Danger and Opportunity

Sister Barbara Ann Mayer, OSB

Editor's note: Sisters from Mount St. Scholastica write a weekly column titled "View from the Mount" in our hometown newspaper, the Atchison Globe. this column appeared in the Feb. 5th edition of the Globe.

 

Making choices is a big dilemma as we grow up. In fact, young people have so many choices they often find it difficult to decide what they want to do.

The choice of colleges, jobs, lifestyles, where to live, places to travel and friends to make seem almost unlimited. It is no wonder that young people have a hard time making decisions and commitments. 

Choices involve risk and the possibility of mistakes. Sometimes young people have not been raised to accept failure and learn from it. The only model they know is success and, if they fail to achieve it, they get depressed and give up. Their expectations are so high that they are almost impossible to reach, and they lack the patience and wisdom that comes with age. 

The Chinese have a unique symbol for the word "crisis" that stands for both "danger" and "opportunity." It is important to remember that choices involve both of these and that we cannot have one without the other. Unless we are people who can take risks, we will miss many opportunities to grow, to change, to learn, to discover our strengths and weaknesses and to know our true selves.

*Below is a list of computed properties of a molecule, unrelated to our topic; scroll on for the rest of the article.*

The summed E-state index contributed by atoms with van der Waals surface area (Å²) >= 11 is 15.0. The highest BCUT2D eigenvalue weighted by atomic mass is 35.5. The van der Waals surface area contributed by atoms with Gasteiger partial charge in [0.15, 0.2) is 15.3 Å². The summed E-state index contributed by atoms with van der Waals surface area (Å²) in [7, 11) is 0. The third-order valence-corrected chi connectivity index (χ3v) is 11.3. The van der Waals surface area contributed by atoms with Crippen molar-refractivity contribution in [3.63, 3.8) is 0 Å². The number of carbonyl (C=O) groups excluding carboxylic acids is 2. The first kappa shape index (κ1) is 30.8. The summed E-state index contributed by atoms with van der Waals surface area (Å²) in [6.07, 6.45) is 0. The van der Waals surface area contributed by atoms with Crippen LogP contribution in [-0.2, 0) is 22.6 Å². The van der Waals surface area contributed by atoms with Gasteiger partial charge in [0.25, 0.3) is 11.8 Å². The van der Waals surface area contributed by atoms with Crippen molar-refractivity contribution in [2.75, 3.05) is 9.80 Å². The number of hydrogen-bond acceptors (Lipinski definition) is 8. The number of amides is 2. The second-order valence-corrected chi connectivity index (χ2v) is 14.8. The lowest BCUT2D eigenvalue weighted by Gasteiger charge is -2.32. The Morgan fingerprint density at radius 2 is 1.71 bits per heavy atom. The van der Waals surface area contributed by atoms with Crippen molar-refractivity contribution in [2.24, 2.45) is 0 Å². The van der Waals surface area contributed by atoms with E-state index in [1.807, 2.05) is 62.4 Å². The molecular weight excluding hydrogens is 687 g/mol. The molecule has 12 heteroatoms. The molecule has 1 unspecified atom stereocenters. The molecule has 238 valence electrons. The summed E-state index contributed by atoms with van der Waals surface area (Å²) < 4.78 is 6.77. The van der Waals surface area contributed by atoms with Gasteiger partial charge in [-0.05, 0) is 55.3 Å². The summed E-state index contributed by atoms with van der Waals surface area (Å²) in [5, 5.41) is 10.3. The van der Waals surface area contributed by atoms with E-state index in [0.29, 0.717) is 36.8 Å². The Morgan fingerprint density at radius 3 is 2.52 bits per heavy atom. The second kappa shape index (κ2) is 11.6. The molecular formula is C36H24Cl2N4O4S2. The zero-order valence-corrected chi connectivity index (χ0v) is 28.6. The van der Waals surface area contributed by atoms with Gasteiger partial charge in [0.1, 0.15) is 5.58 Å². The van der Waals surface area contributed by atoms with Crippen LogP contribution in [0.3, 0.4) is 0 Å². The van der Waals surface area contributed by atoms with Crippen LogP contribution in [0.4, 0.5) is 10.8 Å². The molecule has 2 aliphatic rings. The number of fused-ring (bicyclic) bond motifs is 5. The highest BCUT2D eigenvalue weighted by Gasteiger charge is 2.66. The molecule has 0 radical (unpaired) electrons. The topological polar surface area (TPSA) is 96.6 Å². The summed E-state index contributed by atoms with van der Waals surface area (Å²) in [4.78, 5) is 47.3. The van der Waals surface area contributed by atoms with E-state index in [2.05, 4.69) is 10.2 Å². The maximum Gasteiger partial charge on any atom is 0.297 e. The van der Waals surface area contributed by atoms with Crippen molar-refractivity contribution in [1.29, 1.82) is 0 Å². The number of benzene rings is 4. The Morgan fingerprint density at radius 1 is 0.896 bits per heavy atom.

I envy those who view difficulties as "challenges." Their optimism and self-confidence make them look upon obstacles that come into their lives as new frontiers to conquer. I pray for the courage to take more risks, to dream about new possibilities, because those who stop risking and dreaming die before their death. 

People who have an unhealthy fear of failure may live safe and secure lives, but they are usually dull and uninteresting. They lack the passion for creating something different and the satisfaction of making a new discovery. Failure is not the worst thing that can happen to us. Boredom and lack of meaning are far worse. 

Eugenie Wheeler, a clinical social worker, calls adversity "a gentle teacher, guiding you to a greater perspective on life and illuminating lasting values." She believes that it can help us learn what's really essential and make us "more prone to concentrate on the spiritual and intellectual than on the passing and the petty."

In our success-hungry world, parents and teachers would do children a great service by teaching them to cope with failure and misfortune. We need to help the young learn from mistakes instead of being defeated by them. By letting children make mistakes and see them as ways to discover more about themselves and their world, we give them a valuable givt that will last a lifetime. 

History is full of examples of people who makde new discoveries from errors. Christopher Columbus thought he had found a new trade route to the East instead of a new continent. A Swiss chemist, Johan Miescher, was researching the components of white blood cells and instead discovered the molecular basis of all life, DNA. 

Choices and alternatives can broaden our vision and expand our possibilities. They are not meant to paralyze us or plunge us into the mire of doubt and uncertainty. By remembering that danger and opportunity are two sides of the same coin, we will be better able to take risks and forge new paths. By becoming co-creators with God we can make a better world for everyone. 

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